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Arterioscler Thromb Vasc Biol. 2002 Jun 1;22(6):934-9.

Endogenous vitronectin and plasminogen activator inhibitor-1 promote neointima formation in murine carotid arteries.

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  • 1Department of Internal Medicine, University of Michigan Medical School, Ann Arbor, USA.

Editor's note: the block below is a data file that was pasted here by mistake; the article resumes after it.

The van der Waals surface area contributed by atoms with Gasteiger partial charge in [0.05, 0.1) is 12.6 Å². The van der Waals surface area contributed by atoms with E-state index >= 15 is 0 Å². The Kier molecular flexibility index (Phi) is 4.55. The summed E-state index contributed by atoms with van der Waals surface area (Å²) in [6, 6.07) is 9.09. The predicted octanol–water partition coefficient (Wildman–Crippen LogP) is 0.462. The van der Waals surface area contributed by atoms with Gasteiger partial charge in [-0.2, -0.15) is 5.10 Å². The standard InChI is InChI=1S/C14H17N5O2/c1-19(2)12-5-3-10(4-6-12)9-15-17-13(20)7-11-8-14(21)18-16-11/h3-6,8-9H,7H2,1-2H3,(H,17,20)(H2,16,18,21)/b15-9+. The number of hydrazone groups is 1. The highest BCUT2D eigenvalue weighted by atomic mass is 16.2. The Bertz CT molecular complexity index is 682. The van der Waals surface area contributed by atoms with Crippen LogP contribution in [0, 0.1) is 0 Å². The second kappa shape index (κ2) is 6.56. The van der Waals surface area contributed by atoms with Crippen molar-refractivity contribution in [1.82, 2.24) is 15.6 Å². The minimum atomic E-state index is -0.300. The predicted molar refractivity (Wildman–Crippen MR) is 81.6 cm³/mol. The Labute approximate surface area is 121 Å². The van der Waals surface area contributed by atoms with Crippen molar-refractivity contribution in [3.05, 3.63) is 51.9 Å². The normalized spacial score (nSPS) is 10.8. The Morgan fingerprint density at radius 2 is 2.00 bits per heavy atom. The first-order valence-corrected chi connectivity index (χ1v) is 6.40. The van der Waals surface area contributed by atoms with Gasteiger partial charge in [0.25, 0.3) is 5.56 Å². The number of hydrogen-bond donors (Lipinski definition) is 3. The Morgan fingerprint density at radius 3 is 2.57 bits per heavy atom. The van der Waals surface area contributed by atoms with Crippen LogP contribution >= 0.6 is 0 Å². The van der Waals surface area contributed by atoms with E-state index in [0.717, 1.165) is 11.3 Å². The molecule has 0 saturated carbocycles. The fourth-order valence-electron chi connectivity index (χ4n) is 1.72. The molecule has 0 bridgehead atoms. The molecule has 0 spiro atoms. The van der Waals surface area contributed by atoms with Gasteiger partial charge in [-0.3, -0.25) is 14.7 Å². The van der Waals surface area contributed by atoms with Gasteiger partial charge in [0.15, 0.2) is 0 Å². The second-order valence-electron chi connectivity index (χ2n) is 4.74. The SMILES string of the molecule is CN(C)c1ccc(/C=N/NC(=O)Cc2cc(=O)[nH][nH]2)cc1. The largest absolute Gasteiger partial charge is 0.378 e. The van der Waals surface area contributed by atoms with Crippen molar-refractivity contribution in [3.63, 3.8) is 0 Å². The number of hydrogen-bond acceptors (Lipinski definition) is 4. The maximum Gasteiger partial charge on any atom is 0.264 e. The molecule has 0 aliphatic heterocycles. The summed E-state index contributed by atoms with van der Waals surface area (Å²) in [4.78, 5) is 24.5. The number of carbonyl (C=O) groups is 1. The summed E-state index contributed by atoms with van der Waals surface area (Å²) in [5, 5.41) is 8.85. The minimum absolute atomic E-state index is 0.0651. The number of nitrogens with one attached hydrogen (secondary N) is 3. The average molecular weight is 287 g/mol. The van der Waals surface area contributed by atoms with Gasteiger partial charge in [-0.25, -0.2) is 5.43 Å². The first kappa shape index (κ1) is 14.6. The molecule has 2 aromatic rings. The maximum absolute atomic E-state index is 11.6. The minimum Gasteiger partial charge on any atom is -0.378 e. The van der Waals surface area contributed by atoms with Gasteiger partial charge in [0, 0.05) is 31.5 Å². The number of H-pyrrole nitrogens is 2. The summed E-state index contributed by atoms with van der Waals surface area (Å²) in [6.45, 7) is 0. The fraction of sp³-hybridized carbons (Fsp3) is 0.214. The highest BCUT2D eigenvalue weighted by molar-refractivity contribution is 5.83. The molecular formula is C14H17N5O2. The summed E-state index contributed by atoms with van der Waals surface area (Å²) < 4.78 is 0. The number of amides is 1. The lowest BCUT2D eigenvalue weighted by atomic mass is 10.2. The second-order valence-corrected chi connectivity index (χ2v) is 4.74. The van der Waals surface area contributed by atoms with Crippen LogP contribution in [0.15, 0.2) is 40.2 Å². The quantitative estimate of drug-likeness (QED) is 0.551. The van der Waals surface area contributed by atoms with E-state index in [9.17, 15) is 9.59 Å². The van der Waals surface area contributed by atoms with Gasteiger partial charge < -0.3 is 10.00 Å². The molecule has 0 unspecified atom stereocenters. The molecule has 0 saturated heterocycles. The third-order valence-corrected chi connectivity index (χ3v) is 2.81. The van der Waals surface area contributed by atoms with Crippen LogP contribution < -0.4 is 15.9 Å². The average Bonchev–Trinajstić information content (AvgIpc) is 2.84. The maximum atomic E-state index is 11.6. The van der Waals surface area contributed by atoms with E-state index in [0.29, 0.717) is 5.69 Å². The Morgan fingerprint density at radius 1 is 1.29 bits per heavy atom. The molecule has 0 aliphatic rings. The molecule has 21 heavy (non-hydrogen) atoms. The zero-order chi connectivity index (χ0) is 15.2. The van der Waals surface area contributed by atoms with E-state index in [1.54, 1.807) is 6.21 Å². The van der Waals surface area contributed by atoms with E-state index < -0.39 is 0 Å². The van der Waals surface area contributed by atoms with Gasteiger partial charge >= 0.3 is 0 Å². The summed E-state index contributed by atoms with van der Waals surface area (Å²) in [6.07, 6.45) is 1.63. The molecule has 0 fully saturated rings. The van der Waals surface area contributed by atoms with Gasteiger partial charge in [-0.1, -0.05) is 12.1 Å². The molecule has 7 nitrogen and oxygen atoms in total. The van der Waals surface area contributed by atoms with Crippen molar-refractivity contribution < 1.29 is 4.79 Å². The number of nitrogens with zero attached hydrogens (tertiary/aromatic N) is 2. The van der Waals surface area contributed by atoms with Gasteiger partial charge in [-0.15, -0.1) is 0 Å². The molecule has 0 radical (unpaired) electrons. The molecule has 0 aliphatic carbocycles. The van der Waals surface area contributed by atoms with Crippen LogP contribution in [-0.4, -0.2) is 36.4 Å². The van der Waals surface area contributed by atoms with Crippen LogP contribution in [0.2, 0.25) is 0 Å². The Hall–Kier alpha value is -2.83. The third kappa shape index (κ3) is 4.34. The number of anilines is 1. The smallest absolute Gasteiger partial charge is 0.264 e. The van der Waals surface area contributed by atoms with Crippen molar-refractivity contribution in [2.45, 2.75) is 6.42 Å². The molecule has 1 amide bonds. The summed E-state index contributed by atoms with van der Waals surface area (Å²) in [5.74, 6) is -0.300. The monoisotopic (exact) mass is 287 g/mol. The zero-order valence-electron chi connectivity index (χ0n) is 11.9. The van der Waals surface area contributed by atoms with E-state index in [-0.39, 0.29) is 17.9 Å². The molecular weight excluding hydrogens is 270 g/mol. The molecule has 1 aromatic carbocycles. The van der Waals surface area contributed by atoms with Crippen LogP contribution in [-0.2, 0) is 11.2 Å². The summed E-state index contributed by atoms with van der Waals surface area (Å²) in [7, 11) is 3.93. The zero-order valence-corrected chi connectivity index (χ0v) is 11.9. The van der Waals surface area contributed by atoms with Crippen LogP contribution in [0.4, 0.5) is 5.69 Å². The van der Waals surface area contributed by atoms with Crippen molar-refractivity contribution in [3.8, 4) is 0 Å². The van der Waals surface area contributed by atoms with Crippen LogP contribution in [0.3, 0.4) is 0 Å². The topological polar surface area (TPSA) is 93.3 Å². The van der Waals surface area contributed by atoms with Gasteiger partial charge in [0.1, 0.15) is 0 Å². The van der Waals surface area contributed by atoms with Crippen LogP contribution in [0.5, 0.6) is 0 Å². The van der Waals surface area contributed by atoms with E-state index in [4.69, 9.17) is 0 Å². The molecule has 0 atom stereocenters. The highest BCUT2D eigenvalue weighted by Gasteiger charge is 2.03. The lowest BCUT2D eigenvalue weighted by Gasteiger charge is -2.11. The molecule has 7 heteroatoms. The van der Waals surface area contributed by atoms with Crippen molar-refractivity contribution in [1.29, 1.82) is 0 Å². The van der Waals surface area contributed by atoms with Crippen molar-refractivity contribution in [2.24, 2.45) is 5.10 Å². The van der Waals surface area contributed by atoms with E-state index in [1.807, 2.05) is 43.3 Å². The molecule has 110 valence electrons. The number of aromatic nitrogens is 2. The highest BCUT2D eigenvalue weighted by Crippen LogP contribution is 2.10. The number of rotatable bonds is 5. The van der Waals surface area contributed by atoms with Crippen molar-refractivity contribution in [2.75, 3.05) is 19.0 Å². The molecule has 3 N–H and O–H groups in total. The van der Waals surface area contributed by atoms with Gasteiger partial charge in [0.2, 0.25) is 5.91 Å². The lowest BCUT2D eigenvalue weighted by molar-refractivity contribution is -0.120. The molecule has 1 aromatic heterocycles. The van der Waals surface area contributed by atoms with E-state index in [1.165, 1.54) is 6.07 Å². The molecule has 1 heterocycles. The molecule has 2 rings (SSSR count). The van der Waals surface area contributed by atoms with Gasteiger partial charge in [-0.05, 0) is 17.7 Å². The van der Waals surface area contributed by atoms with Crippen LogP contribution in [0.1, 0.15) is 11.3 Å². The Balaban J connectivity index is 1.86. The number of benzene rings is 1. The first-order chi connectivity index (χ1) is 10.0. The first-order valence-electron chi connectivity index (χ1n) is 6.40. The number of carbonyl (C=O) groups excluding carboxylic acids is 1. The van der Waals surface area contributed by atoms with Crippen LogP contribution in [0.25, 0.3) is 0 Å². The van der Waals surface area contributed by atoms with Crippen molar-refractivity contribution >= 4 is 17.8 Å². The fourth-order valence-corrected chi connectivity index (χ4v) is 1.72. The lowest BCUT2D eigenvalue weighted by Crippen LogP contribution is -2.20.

We examined the roles of vitronectin and plasminogen activator inhibitor-1 (PAI-1) in neointima development. Neointima formation after carotid artery ligation or chemical injury was significantly greater in wild-type mice than in vitronectin-deficient (Vn(-/-)) mice. Vascular smooth muscle cell (VSMC) proliferation did not differ between groups, suggesting that vitronectin promoted neointima development by enhancing VSMC migration. Neointima formation was significantly attenuated in PAI-1-deficient (PAI-1(-/-)) mice compared with control mice. Because intravascular fibrin may function as a provisional matrix for invading VSMCs, we examined potential mechanisms by which vitronectin and PAI-1 regulate fibrin stability and fibrin-VSMC interactions. Inhibition of activated protein C by PAI-1 was markedly attenuated in vitronectin-deficient plasma. The capacity of PAI-1 to inhibit clot lysis was significantly attenuated in vitronectin-deficient plasma, and this effect was not explained simply by the PAI-1-stabilizing properties of vitronectin. The adhesion and spreading of VSMCs were significantly greater on wild-type plasma clots and PAI-1-deficient plasma clots than on vitronectin-deficient plasma clots. We conclude that endogenous levels of vitronectin and PAI-1 enhance neointima formation in response to vascular occlusion or injury. Their effects may be mediated to a significant extent by their capacity to promote intravascular fibrin deposition and by the capacity of vitronectin to enhance VSMC-fibrin interactions.

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